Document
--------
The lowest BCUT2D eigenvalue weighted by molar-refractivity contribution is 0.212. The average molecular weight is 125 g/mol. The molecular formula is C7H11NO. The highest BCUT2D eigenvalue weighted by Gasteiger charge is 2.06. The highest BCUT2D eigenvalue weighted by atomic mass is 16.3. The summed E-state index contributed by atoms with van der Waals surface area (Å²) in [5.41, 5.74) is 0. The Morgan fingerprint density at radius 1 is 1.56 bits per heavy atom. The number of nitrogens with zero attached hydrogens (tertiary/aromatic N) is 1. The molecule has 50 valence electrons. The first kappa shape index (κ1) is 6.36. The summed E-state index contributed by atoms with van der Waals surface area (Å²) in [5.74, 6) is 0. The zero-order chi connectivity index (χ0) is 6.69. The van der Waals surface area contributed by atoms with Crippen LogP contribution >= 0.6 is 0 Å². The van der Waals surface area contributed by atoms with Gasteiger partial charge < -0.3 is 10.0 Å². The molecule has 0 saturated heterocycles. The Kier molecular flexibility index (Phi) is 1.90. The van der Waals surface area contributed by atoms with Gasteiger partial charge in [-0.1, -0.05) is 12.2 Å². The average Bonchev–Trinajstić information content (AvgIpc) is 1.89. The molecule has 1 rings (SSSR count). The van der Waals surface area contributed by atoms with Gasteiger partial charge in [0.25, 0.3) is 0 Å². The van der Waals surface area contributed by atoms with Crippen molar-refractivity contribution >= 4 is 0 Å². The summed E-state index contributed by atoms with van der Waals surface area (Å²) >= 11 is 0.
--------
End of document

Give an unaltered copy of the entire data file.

The lowest BCUT2D eigenvalue weighted by molar-refractivity contribution is 0.212. The average molecular weight is 125 g/mol. The molecular formula is C7H11NO. The highest BCUT2D eigenvalue weighted by Gasteiger charge is 2.06. The highest BCUT2D eigenvalue weighted by atomic mass is 16.3. The summed E-state index contributed by atoms with van der Waals surface area (Å²) in [5.41, 5.74) is 0. The Morgan fingerprint density at radius 1 is 1.56 bits per heavy atom. The number of nitrogens with zero attached hydrogens (tertiary/aromatic N) is 1. The molecule has 50 valence electrons. The first kappa shape index (κ1) is 6.36. The summed E-state index contributed by atoms with van der Waals surface area (Å²) in [5.74, 6) is 0. The zero-order chi connectivity index (χ0) is 6.69. The van der Waals surface area contributed by atoms with Crippen LogP contribution >= 0.6 is 0 Å². The van der Waals surface area contributed by atoms with Gasteiger partial charge < -0.3 is 10.0 Å². The molecule has 0 saturated heterocycles. The Kier molecular flexibility index (Phi) is 1.90. The van der Waals surface area contributed by atoms with Gasteiger partial charge in [-0.1, -0.05) is 12.2 Å². The average Bonchev–Trinajstić information content (AvgIpc) is 1.89. The molecule has 1 rings (SSSR count). The van der Waals surface area contributed by atoms with Gasteiger partial charge in [0.25, 0.3) is 0 Å². The van der Waals surface area contributed by atoms with Crippen molar-refractivity contribution >= 4 is 0 Å². The summed E-state index contributed by atoms with van der Waals surface area (Å²) >= 11 is 0.